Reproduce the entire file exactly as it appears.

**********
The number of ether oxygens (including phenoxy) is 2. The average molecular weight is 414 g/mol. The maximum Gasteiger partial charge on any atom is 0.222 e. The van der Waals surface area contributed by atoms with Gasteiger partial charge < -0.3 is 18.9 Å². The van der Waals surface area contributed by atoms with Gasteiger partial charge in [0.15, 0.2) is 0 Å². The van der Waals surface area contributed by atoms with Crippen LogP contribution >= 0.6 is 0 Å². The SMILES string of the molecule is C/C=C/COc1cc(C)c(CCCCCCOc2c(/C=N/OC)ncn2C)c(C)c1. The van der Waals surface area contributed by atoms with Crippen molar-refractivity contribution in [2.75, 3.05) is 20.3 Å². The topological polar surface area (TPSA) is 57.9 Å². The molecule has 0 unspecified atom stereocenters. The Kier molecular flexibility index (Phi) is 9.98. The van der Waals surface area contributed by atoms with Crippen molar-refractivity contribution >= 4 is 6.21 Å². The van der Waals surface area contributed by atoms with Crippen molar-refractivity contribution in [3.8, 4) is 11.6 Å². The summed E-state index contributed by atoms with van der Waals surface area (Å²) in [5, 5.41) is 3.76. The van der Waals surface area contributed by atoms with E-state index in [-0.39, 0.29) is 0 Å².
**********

The number of ether oxygens (including phenoxy) is 2. The average molecular weight is 414 g/mol. The maximum Gasteiger partial charge on any atom is 0.222 e. The van der Waals surface area contributed by atoms with Gasteiger partial charge < -0.3 is 18.9 Å². The van der Waals surface area contributed by atoms with Gasteiger partial charge in [0.15, 0.2) is 0 Å². The van der Waals surface area contributed by atoms with Crippen LogP contribution >= 0.6 is 0 Å². The SMILES string of the molecule is C/C=C/COc1cc(C)c(CCCCCCOc2c(/C=N/OC)ncn2C)c(C)c1. The van der Waals surface area contributed by atoms with Crippen molar-refractivity contribution in [2.75, 3.05) is 20.3 Å². The topological polar surface area (TPSA) is 57.9 Å². The molecule has 0 unspecified atom stereocenters. The Kier molecular flexibility index (Phi) is 9.98. The van der Waals surface area contributed by atoms with Crippen molar-refractivity contribution >= 4 is 6.21 Å². The van der Waals surface area contributed by atoms with Crippen molar-refractivity contribution in [3.8, 4) is 11.6 Å². The summed E-state index contributed by atoms with van der Waals surface area (Å²) in [5, 5.41) is 3.76. The van der Waals surface area contributed by atoms with E-state index in [-0.39, 0.29) is 0 Å².